April 11, 2008 / 2:01 PM / 10 years ago

Western Hemisphere growth hampered by U.S.: IMF

WASHINGTON (Reuters) - The U.S. economic downturn is likely to slow economic growth in other Western Hemisphere countries while high-priced commodities and domestic demand is seen exacerbating inflation pressures, the IMF said on Friday.

U.S. economic growth is expected to be an anemic 0.5 percent in 2008, rising to just 0.6 percent next year, according to IMF estimates, as fiscal and monetary stimulus plans begin to bear fruit and bank balance sheets are cleaned up from the subprime mortgage-related losses.

The one overriding risk is increased inflation pressures, especially from food prices, the IMF said in its regional economic outlook report.

“In this situation, where we have shocks from external sources such as food prices, the main priority is to avoid these getting either entrenched or entering wage negotiations,” IMF Western Hemisphere director Anoop Singh told reporters.

“That would be my number one candidate that we have to prevent the second-round effects, clearly, but where these second-round effects generally are the most potent and the most dangerous is when they affect wage negotiations,” he said.

Strong demand from emerging markets and increased use of agricultural products and energy in making biofuels “suggest that international pressures on food and energy are likely to remain.”

For low-income countries in the region, food price inflation hits particularly hard as the poor devote a larger share of their income to food.

Canada’s economy is projected to grow 1.3 percent this year, less than half the rate of growth in 2007. Growth is expected to rebound to 1.9 percent in 2009.

“Canada’s growth is expected to slow this year as the downdraft from the U.S. economy outweighs solid domestic demand supported by strong commodity prices,” the report said.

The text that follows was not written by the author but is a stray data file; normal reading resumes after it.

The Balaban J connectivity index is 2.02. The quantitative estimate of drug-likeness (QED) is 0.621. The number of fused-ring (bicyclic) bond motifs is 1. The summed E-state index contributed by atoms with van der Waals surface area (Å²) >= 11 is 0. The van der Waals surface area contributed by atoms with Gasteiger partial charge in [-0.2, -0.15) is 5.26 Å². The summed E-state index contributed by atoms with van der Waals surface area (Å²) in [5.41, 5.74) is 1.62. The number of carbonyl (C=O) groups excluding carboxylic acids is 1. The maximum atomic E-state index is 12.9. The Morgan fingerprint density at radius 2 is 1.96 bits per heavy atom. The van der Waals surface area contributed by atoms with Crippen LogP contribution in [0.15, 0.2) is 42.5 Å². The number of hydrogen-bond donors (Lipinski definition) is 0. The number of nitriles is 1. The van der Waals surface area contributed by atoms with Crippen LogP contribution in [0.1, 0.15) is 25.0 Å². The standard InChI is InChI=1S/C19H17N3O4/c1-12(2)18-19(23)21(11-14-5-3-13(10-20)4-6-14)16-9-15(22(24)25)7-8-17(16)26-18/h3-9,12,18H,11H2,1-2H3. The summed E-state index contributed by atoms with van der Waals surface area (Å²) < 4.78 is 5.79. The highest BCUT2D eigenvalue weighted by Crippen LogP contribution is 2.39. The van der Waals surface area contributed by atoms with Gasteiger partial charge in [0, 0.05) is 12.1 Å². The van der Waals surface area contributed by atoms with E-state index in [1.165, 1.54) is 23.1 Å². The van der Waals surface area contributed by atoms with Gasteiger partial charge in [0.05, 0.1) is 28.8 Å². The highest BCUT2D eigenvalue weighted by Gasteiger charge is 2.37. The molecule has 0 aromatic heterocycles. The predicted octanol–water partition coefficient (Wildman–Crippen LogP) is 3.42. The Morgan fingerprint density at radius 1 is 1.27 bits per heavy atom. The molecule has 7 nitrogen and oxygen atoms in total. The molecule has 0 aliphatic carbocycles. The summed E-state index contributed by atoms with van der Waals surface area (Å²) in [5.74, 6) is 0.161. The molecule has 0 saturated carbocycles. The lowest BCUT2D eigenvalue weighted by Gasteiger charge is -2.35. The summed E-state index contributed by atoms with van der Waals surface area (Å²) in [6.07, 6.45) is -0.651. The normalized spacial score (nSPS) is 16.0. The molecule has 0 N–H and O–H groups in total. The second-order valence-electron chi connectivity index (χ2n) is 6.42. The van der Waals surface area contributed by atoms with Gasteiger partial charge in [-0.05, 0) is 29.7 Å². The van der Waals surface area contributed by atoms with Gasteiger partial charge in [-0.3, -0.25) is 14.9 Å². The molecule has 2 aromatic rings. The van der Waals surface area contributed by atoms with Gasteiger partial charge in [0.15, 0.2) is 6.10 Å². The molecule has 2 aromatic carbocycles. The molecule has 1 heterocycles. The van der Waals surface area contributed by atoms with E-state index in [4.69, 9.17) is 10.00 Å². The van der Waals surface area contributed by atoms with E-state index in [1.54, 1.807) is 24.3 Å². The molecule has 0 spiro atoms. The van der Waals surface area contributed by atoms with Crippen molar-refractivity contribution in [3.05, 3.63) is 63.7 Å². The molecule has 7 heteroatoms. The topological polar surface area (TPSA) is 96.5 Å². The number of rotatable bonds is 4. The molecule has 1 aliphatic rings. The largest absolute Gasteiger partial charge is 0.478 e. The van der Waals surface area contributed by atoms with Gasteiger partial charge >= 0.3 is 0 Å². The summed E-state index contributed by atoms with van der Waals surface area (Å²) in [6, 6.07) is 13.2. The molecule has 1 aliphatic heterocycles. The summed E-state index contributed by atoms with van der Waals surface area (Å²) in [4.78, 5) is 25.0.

In a break from past experiences, Latin America and the Caribbean region are believed to have weathered relatively well much of the financial turmoil originating in the United States.

However, rising commodity prices along with rising domestic consumption in Latin America are expected to pull the region in 2008 from a small current account surplus to a deficit, the first in five years.

“Combined with somewhat less buoyant net capital inflows, reserve accumulation is projected to moderate,” the report said.

Chinese demand for commodities and increasing trade links with Latin America especially, is helping mitigate the impact of a slowing global economy.

In areas such as the Caribbean, the impact of global financial turmoil was less pronounced on regional markets because of limited direct exposure to structured credit products and low levels of financial integration.

Taken together, the economies of Latin America and the Caribbean are expected to grow 4.4 percent in 2008, down from an estimated 5.6 percent last year. Economic growth is expected to skid lower in 2009 to 3.6 percent, the IMF reported.


The rise in domestic consumption has also led to an increase in the extension of credit facilities, either through loans or credit cards, that has helped fuel consumer spending.

In the case of Latin America, Singh said there was concern about rising use of credit but that he did not see a full-fledged credit boom, calling it instead a “mini” boom.

Noting that credit booms historically translate into a deterioration of credit quality, Singh said there were two main mitigating factors.

“The first is that the increases are taking place over a very low base,” he said, adding that perhaps the region is rising to a new level of financial sophistication, similar to what has been seen in the emerging markets of Asia.

A second reason is “a concerted effort to upgrade regulation and supervision,” he said.

“In many countries the regulations preclude investment in the kind of derivative and other financial asset products that are currently the problem in the global markets,” Singh said.

Additional reporting by Adriana Garcia; Editing by James Dalgleish

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